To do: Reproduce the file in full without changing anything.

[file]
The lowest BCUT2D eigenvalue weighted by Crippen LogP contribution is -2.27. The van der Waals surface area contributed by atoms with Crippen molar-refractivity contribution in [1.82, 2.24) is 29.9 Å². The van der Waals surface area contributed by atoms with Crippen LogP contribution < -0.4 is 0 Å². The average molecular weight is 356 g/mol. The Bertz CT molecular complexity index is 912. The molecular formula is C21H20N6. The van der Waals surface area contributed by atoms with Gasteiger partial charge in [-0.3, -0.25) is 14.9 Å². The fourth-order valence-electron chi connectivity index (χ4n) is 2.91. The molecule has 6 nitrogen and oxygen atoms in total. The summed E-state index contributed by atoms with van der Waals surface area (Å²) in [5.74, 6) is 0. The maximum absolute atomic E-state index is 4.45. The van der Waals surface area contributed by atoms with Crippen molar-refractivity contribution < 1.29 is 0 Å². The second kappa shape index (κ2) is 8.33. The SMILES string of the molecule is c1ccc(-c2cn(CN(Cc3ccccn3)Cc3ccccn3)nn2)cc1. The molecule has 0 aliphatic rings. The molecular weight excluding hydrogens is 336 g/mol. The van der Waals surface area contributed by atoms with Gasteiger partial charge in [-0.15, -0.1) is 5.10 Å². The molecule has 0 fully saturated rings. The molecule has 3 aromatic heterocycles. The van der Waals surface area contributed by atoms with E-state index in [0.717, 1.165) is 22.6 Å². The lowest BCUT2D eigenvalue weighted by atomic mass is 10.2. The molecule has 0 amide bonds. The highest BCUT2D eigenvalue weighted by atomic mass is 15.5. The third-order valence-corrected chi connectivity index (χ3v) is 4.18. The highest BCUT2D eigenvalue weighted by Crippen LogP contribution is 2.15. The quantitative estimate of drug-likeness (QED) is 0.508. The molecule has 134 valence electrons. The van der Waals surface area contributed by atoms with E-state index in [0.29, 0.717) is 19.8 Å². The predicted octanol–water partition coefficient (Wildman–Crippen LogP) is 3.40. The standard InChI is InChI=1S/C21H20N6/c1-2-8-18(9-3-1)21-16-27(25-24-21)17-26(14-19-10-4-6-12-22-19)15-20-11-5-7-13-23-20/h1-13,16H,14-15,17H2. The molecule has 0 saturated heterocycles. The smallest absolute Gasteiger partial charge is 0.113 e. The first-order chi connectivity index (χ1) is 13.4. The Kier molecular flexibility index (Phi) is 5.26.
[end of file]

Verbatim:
The lowest BCUT2D eigenvalue weighted by Crippen LogP contribution is -2.27. The van der Waals surface area contributed by atoms with Crippen molar-refractivity contribution in [1.82, 2.24) is 29.9 Å². The van der Waals surface area contributed by atoms with Crippen LogP contribution < -0.4 is 0 Å². The average molecular weight is 356 g/mol. The Bertz CT molecular complexity index is 912. The molecular formula is C21H20N6. The van der Waals surface area contributed by atoms with Gasteiger partial charge in [-0.3, -0.25) is 14.9 Å². The fourth-order valence-electron chi connectivity index (χ4n) is 2.91. The molecule has 6 nitrogen and oxygen atoms in total. The summed E-state index contributed by atoms with van der Waals surface area (Å²) in [5.74, 6) is 0. The maximum absolute atomic E-state index is 4.45. The van der Waals surface area contributed by atoms with Crippen molar-refractivity contribution < 1.29 is 0 Å². The second kappa shape index (κ2) is 8.33. The SMILES string of the molecule is c1ccc(-c2cn(CN(Cc3ccccn3)Cc3ccccn3)nn2)cc1. The molecule has 0 aliphatic rings. The molecular weight excluding hydrogens is 336 g/mol. The van der Waals surface area contributed by atoms with Gasteiger partial charge in [-0.15, -0.1) is 5.10 Å². The molecule has 0 fully saturated rings. The molecule has 3 aromatic heterocycles. The van der Waals surface area contributed by atoms with E-state index in [0.717, 1.165) is 22.6 Å². The lowest BCUT2D eigenvalue weighted by atomic mass is 10.2. The molecule has 0 amide bonds. The highest BCUT2D eigenvalue weighted by atomic mass is 15.5. The third-order valence-corrected chi connectivity index (χ3v) is 4.18. The highest BCUT2D eigenvalue weighted by Crippen LogP contribution is 2.15. The quantitative estimate of drug-likeness (QED) is 0.508. The molecule has 134 valence electrons. The van der Waals surface area contributed by atoms with E-state index in [0.29, 0.717) is 19.8 Å². The predicted octanol–water partition coefficient (Wildman–Crippen LogP) is 3.40. The standard InChI is InChI=1S/C21H20N6/c1-2-8-18(9-3-1)21-16-27(25-24-21)17-26(14-19-10-4-6-12-22-19)15-20-11-5-7-13-23-20/h1-13,16H,14-15,17H2. The molecule has 0 saturated heterocycles. The smallest absolute Gasteiger partial charge is 0.113 e. The first-order chi connectivity index (χ1) is 13.4. The Kier molecular flexibility index (Phi) is 5.26.